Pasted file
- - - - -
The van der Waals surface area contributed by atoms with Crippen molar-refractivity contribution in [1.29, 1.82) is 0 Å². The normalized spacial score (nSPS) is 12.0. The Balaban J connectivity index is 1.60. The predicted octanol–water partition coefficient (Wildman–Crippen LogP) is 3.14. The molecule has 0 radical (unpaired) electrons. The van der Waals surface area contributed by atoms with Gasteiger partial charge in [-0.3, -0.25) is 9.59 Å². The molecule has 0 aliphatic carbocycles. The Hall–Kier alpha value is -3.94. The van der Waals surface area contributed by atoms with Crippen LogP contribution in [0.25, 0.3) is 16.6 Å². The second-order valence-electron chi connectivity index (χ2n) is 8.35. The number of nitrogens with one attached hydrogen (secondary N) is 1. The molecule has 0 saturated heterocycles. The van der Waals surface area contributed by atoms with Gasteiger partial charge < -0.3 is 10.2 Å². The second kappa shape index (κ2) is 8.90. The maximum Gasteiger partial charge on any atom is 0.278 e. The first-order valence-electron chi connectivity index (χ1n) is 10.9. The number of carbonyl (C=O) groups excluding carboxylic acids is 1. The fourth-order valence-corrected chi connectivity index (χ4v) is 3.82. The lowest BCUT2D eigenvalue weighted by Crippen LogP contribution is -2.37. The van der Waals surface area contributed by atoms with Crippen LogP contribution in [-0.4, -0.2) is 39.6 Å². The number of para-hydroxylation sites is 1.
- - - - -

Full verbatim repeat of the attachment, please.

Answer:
The van der Waals surface area contributed by atoms with Crippen molar-refractivity contribution in [1.29, 1.82) is 0 Å². The normalized spacial score (nSPS) is 12.0. The Balaban J connectivity index is 1.60. The predicted octanol–water partition coefficient (Wildman–Crippen LogP) is 3.14. The molecule has 0 radical (unpaired) electrons. The van der Waals surface area contributed by atoms with Gasteiger partial charge in [-0.3, -0.25) is 9.59 Å². The molecule has 0 aliphatic carbocycles. The Hall–Kier alpha value is -3.94. The van der Waals surface area contributed by atoms with Crippen LogP contribution in [0.25, 0.3) is 16.6 Å². The second-order valence-electron chi connectivity index (χ2n) is 8.35. The number of nitrogens with one attached hydrogen (secondary N) is 1. The molecule has 0 saturated heterocycles. The van der Waals surface area contributed by atoms with Gasteiger partial charge < -0.3 is 10.2 Å². The second kappa shape index (κ2) is 8.90. The maximum Gasteiger partial charge on any atom is 0.278 e. The first-order valence-electron chi connectivity index (χ1n) is 10.9. The number of carbonyl (C=O) groups excluding carboxylic acids is 1. The fourth-order valence-corrected chi connectivity index (χ4v) is 3.82. The lowest BCUT2D eigenvalue weighted by Crippen LogP contribution is -2.37. The van der Waals surface area contributed by atoms with Crippen LogP contribution in [-0.4, -0.2) is 39.6 Å². The number of para-hydroxylation sites is 1.